“Subnautica” explores the dangerous beauty of survival in the deep seas



At 120 meters below the surface, the frigid waters appear pitch black as you slowly follow the thin beam of illumination released by your dive light. Cave walls full of limestone deposits briefly reflect your light, allowing you to catch a glimpse of your surroundings. Your sight goes black again as you turn down another long, dark corridor of the cave system.


You notice your oxygen gauge slipping from yellow to red as you start counting down the seconds left until your oxygen tanks are depleted. Just as you begin to lose hope of ever seeing the surface world again, the cave walls pinch in to a tiny opening barely large enough for you to fit through. You place your dive light back on your belt and squeeze through the opening.


As you emerge from the opening, the black twisting cave system lets out into a bioluminescent sky of colorful glowing creatures and flora. This is the danger and beauty of the upcoming game “Subnautica.”


Being an avid gamer of survival, open-world games, I bought “Subnautica” without a second thought. The game arrived on Steam, a digital video game distributor, in December 2014 as a pre-release game. This means that the game is incomplete and players are asked to aid in the development process by notifying the developers about issues and recommendations for future updates. The game currently remains in pre-release with story elements, creatures, resources, and gameplay mechanics being updated constantly.


The developers of “Subnautica,” Unknown Worlds Entertainment, are going above and beyond other current games by implementing Virtual Reality. On Steam, this game is currently compatible with the HTC Vive, Oculus Rift, and OSVR to make the horrors of the deep even more petrifying. For gamers without a PC or VR, “Subnautica” is in the process of being optimized for consoles. According to the Unknown Worlds Twitter account, the Xbox One “Subnautica” preview resulted in many save/load issues, showing that the game still needs more work before a full release.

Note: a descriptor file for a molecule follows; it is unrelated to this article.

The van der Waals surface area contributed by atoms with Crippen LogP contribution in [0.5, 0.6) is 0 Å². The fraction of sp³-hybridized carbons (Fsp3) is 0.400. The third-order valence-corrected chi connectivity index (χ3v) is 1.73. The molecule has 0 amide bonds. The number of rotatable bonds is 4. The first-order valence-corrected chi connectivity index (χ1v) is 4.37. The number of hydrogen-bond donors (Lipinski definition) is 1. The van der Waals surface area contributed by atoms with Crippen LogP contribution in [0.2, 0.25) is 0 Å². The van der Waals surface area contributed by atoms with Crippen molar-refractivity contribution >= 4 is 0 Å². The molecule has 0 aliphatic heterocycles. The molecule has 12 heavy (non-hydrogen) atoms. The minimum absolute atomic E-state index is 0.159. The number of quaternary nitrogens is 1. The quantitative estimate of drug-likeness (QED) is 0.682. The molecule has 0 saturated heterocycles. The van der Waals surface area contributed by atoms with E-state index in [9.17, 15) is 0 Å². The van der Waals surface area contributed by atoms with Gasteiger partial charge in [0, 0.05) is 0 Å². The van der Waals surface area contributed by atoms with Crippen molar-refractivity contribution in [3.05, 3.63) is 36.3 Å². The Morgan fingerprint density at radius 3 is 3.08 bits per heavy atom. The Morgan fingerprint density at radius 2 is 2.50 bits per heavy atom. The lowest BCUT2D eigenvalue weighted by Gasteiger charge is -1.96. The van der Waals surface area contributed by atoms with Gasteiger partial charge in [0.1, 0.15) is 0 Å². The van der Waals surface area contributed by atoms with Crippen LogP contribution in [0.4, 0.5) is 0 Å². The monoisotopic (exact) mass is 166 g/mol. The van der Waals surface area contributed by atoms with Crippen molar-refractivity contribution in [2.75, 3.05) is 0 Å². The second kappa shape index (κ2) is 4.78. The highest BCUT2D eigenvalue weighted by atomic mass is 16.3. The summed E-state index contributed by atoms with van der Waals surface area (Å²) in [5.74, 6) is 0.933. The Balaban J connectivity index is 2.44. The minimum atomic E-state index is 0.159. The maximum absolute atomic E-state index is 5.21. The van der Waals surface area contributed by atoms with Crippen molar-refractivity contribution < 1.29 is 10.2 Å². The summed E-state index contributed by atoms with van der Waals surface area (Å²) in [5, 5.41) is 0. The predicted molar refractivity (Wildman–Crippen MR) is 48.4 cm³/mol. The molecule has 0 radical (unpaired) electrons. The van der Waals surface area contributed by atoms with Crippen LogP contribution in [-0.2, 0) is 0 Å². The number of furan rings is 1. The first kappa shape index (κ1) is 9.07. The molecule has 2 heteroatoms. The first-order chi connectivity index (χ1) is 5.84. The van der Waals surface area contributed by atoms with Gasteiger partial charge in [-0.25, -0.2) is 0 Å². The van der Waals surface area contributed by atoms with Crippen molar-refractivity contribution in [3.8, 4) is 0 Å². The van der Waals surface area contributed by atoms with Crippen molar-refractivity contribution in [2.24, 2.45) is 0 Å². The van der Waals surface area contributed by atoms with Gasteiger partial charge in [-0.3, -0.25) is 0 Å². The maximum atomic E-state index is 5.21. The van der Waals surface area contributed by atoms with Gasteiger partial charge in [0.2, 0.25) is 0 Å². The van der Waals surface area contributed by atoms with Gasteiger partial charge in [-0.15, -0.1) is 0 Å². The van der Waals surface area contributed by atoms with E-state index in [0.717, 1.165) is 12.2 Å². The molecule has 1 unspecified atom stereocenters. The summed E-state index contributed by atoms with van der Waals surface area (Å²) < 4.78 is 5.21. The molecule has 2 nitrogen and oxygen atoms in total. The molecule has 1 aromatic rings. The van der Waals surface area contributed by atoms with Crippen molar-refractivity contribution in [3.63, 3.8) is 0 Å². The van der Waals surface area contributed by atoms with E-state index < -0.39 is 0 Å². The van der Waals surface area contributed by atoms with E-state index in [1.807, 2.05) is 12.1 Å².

Typically, survival games require you to fend off hunger, thirst, and sleep while fighting environmental factors. “Subnautica” includes all these features with the added suspense of a dwindling oxygen supply on an ocean planet. As the game progresses, you also have to pay attention to the charge of tools, vehicles, and buildings to make sure you don’t get stranded.


“Subnautica” begins with the mysterious wreck of the Aurora, a massive deep space research ship. You awaken in first-person, stranded on an ocean planet with nothing but the contents of your escape pod. Within the first few seconds of playing, you realize that this game doesn’t hold your hand. There are no quests, no guides, no objectives or checkpoints, just survival.


Upon leaving the escape pod, you’ll experience the beauty of this game. The ocean water is filled with golden sunrays shifting through the bright blue waves. You enter The Shallows, where the largest variety of flora exists. Huge schools of tiny, colorful fish swim around you and rush off as soon as you make a slight move toward them.